Ethical considerations impact cash cows

Marley Butcher, Managing Editor

Something in a grassy field shifts slightly, angling its enormous head down to feast. Weighing 1,400 pounds on average, the common American cow rips a chunk out of the ground. Many people will go their whole lives without sparing cows a second thought, however, little do they know, cows impact society tremendously. Every time beef is consumed, a cow has died for it. Every time milk is bought, a cow was milked for it. Every time leather is bought, a cow was skinned for it. Ice cream, purses, dairy products, beef,  candles, oils, fertilizers, cosmetics, gelatin, buttons, shoe polish, glue, sausage and  hundreds of other things are all by-products from cows.

According to the Food Safety Inspection Service of USDA, in the USA alone, 33 million cows are killed every year. Should the overproduction of cattle just for human purposes be stopped?

“I love my leather purses,” junior Rachel Kershaw said, cradling her leather Cholé bag closer. “And if a burger comes my way, I won’t pass it up just because it comes from a cow. Overproduction of cows is fine. It doesn’t seem to be hurting anyone. Look, at least they’re using all the parts of the cow right? I mean they use the skin, the meat, the fat. They use the fat right? They use it all. And one thing’s for sure: My leather purses are going nowhere.”

On the other hand, sophomore Paula Kostro has been a vegetarian since fourth grade.

“It’s a personal choice,” she said. “I did a project on slaughterhouses when I became a vegetarian, and it just scarred me for life. Even if they are using every part of the cow, it’s still barbaric to think that they kill millions of cows every single year. There is no way that I’m going to eat something that was raised to be killed. Can you imagine if they did that with humans? Cows and every other animal are just as important. A life is a life.”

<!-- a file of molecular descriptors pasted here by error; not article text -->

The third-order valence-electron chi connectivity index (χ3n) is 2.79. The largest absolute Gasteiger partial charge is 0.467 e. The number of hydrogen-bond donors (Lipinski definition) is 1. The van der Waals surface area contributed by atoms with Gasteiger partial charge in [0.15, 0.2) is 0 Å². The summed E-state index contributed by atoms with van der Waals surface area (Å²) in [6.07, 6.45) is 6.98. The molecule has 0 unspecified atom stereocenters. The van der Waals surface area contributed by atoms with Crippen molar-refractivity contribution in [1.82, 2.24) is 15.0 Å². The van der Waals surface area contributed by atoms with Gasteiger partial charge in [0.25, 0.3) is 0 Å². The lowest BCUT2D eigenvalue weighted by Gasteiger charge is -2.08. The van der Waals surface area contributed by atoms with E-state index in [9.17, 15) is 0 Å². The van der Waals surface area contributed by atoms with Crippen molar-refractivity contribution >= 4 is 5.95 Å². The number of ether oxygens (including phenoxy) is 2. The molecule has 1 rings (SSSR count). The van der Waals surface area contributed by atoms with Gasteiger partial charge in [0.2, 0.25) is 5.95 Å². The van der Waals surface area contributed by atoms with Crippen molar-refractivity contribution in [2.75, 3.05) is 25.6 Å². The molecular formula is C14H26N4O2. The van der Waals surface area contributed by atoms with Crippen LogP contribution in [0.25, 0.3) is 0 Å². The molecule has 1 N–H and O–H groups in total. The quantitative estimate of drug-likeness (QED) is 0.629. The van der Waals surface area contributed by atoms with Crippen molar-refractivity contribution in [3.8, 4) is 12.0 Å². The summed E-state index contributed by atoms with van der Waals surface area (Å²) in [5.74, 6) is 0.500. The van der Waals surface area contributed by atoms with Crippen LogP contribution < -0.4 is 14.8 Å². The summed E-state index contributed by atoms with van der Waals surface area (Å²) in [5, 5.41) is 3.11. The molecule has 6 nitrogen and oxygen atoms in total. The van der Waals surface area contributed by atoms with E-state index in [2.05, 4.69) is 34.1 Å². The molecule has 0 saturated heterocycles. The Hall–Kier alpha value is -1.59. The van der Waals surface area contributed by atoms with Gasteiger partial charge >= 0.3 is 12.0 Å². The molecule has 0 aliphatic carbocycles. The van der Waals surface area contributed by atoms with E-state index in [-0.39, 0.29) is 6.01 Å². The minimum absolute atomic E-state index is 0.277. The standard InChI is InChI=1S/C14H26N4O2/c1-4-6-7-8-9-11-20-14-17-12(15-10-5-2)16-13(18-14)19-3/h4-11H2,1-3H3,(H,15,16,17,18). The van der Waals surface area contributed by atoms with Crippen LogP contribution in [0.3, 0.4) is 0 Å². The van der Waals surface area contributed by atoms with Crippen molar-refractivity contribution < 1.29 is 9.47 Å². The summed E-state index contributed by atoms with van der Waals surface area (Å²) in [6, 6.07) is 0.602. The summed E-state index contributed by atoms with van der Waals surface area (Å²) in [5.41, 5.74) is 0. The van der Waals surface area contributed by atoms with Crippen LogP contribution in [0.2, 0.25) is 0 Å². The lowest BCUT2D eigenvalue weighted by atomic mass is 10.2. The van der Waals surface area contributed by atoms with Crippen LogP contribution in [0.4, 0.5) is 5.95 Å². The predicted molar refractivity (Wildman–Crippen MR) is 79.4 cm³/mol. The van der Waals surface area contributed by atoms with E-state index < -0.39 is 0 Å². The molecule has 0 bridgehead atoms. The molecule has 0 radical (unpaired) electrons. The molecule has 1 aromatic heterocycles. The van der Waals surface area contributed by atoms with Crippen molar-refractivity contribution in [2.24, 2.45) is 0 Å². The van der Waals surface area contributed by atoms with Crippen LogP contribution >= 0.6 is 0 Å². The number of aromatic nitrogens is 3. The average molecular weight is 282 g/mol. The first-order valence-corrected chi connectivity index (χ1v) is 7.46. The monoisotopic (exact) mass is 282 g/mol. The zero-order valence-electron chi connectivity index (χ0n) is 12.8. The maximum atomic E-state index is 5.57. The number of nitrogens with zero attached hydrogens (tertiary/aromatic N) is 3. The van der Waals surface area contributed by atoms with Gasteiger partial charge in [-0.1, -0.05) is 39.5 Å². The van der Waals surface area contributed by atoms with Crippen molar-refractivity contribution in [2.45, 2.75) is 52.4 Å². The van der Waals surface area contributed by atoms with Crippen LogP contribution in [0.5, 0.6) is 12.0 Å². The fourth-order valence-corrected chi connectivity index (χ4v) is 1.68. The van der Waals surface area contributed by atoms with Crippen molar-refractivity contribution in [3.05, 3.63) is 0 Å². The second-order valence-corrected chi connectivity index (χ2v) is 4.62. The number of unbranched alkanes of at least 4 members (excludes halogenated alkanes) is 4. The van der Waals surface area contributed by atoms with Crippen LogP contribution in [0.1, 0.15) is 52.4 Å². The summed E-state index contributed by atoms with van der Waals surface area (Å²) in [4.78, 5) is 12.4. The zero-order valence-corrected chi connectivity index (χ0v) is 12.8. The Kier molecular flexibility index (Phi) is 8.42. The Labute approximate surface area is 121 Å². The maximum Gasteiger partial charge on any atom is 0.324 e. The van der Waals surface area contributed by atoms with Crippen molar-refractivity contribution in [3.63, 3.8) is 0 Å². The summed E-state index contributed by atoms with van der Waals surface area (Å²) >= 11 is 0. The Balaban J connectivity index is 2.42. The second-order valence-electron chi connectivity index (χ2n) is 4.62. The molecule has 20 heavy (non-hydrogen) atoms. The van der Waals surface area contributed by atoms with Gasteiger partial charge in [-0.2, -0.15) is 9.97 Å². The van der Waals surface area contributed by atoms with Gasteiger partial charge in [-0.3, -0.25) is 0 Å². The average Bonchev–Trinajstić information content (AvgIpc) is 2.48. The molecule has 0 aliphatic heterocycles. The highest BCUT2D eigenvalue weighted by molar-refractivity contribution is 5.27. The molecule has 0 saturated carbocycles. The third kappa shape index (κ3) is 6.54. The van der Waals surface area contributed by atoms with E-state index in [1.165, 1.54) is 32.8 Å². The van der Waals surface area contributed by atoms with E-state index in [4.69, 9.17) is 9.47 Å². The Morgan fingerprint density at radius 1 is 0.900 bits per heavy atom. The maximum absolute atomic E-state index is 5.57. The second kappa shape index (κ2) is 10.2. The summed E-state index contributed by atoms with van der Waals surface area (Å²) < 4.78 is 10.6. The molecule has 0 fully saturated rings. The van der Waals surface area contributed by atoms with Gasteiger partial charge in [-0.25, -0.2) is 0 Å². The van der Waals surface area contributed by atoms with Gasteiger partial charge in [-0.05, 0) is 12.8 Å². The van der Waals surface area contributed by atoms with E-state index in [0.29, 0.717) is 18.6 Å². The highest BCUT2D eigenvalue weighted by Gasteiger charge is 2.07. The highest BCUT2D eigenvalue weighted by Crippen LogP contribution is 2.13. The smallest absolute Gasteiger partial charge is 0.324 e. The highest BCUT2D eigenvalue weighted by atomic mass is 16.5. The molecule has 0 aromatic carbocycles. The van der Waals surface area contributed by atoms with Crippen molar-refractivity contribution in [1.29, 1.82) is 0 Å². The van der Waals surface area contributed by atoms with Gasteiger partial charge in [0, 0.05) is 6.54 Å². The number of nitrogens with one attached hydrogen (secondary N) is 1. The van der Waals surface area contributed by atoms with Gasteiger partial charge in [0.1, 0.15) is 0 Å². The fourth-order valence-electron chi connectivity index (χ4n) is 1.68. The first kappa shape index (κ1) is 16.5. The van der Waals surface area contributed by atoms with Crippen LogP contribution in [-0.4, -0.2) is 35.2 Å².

International dairy consultant and author Bruce Woodacre, who lives in the United Kingdom, supports Kostro’s view.

“Cows are amazing creatures,” he said via telephone. “They have four stomachs that are constantly working to digest their food. But more than that, they are essential to life on earth. Overproduction of cattle needs to be stopped. I specialize in helping cows produce more of their natural products. Milk and other dairy that is. I create a special diet and regimen that can increase the amount of products. What our world should eventually work for is to become poultritarians [only eating chicken or fish] as opposed to eat every animal that offers meat.”

Gracia Cabrera, owner of Cabrera’s Beef and Pork Inc. located in Hialeah, operates a slaughterhouse for cattle and pigs.

“Not all slaughterhouses are bad,” Cabrera said. “We specialize in organic products. We operate on our own accord and ship to our own businesses. We don’t dabble with any federal officials. We treat our cattle very nicely, not like what you see on television. We make sure they’re well fed and kept in clean stalls where they can move about if they want. We have many employees that ensure the cows are treated their best. We don’t overproduce them. When it’s their time to go, we take them elsewhere, for lack of a better term. We use the calfs that come from our cows to either make veal or raise them for full on beef. We run a qualified slaughterhouse here. People need to eat and although organic products are expensive, it’s better to know where your products are coming from and that the animals have been treated well.”

Although it’s ideal to be poultritarians in Woodacre’s eye, the notion is unrealistic.

“Health would be better overall and overproduction of cattle and such would be stopped,” he said. “But it’s really not that simple. Are you really prepared to give up burgers? Or steak? What about that leather purse? There are a lot of people that wouldn’t go for it and our economy would be impacted. We’re not ready for overproduction of cattle to stop just yet.”